backyard 'vista' 5

sue_in_nova_scotiaApril 5, 2006

This is my vista (I erased my neighbors house as I would not like mine posted without my permission)...The black line denotes my property line and the yellow line denotes a flattish area (between black and yellow)...This is a wet area (note french drain) and I want something to block the neighbors house from view ie: fast fast fast growing..(DH does not like willows)...I was thinking maybe clumping birchs? Maybe a Martin Frobisher rose? Lilacs?...I want to concentrate on the top right hand corner....I like the vista but I don't want to BE the vista...

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annieinaustin(z8 Austin)

If there's a photo, it's not showing up for me, and I'd like to see it.


    Bookmark   April 5, 2006 at 10:46AM
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Ooops just when ya think you get the hang of it....please note, from the yellow line to the french drain is sloped.

    Bookmark   April 5, 2006 at 11:32AM
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vicki_ca(Sunset 14, US9)

I'm confused ... You want something that grows fast fast fast to block the view to and from your neighbor, but your three suggestions are for deciduous trees and bushes that will be nekkid for half of the year in Nova Scotia. Is it safe to say that you only want to block that view from late spring to early fall?

Martin Frobisher rose only grows to a height of 5-6 feet. Is that enough of a screen for you? Are you only looking for a screen that is effective when you are standing at ground level outside?

As a general rule, things that grow fast fast fast have soft wood, and that sometimes subjects them to damage from strong winds or heavy snow.

    Bookmark   April 5, 2006 at 12:12PM
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I want something to block the neighbors house from view.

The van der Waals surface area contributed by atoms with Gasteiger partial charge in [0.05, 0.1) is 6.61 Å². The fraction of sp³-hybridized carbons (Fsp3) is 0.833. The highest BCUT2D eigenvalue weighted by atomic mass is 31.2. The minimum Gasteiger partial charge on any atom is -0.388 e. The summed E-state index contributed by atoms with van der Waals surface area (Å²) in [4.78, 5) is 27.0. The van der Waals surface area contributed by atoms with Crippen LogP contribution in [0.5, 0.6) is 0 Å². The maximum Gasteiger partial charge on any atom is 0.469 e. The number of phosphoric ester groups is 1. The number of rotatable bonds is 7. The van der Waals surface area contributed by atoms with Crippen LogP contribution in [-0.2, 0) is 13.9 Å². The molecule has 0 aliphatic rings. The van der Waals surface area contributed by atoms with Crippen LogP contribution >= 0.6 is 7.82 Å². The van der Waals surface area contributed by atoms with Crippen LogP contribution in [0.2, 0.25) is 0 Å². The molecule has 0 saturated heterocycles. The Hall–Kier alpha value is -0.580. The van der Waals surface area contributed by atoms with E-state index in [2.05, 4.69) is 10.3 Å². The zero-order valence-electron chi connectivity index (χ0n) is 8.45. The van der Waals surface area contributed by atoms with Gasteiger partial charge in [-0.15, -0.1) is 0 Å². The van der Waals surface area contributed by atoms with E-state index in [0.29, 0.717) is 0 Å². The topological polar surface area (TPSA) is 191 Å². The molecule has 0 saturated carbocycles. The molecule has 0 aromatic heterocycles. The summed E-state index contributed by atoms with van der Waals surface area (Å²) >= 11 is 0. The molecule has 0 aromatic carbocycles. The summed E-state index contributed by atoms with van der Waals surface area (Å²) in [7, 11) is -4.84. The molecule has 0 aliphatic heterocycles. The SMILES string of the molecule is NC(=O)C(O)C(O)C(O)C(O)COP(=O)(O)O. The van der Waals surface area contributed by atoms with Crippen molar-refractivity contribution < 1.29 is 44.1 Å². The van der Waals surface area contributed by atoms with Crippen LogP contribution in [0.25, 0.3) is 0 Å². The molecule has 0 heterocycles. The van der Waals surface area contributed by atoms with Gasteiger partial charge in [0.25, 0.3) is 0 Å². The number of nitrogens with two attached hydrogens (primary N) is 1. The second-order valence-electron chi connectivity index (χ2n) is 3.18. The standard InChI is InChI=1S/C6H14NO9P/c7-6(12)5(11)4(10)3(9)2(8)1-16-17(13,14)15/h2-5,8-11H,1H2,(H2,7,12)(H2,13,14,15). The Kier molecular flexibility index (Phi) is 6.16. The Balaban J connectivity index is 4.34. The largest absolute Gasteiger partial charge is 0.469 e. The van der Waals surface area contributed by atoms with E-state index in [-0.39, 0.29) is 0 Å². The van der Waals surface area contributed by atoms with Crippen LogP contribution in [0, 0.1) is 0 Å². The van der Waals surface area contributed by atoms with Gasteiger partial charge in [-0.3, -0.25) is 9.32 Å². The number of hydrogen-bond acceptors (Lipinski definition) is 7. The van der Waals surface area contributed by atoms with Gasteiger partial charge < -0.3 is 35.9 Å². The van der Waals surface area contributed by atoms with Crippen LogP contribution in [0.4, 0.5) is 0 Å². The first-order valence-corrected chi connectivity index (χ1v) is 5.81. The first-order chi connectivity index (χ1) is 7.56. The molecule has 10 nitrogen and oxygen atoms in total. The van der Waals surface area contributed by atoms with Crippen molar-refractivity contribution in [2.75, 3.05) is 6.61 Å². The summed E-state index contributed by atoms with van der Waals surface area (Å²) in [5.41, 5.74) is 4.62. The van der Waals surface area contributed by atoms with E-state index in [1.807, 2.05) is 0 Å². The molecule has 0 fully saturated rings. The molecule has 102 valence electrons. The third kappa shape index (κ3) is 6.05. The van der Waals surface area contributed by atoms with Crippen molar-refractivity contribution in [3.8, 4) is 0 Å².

Been there ... done that.

My first plantings in my backyard ... were specifically to block such a view.

Clumps of River Birch would work ... and/or Eastern White Pine.

Both are fast-growing.

My River Birches have been in the ground for 5 years now ... and have grown from 4 foot tall ... to 20 foot tall.

I'd combine the two ... perhaps with the birches in the foreground

The pines will give year-round coverage and a nice background for the birches.

The River Birches (particularly the Heritage or DuraHeat varieties) are quite attractive during the winter months, as well, ... with peeling bark which is white underneath.

And ... while you're at it ... throw in a few lilacs in front of the Birches.

The Lilacs won't grow as fast, ... but will help to finish your planting.

    Bookmark   April 5, 2006 at 1:25PM
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mad_gallica(zone 5 - eastern New York)

About how much height is lost between the playset and the property line? Are you trying to screen the neighbor's house from just the backyard, or from the upper story of your house also?

There really isn't a lot of room there for a tree that is going to reach an appreciable height. If the idea is summer screening of the backyard, an 8 to 10 ft shrub might be enough to do the job.

    Bookmark   April 5, 2006 at 1:34PM
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Blocking the view in the summer only would be fine...I generally only use the back yard/deck in the summer...If they wish to watch my son sled in Jan...well have go!...I love evergreens but by the time they would be tall enough to block the view I would be to old to give a hoot anyway.
..I will have to go goggle the pines :)

    Bookmark   April 5, 2006 at 1:36PM
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lpinkmountain(5b/6a border PA)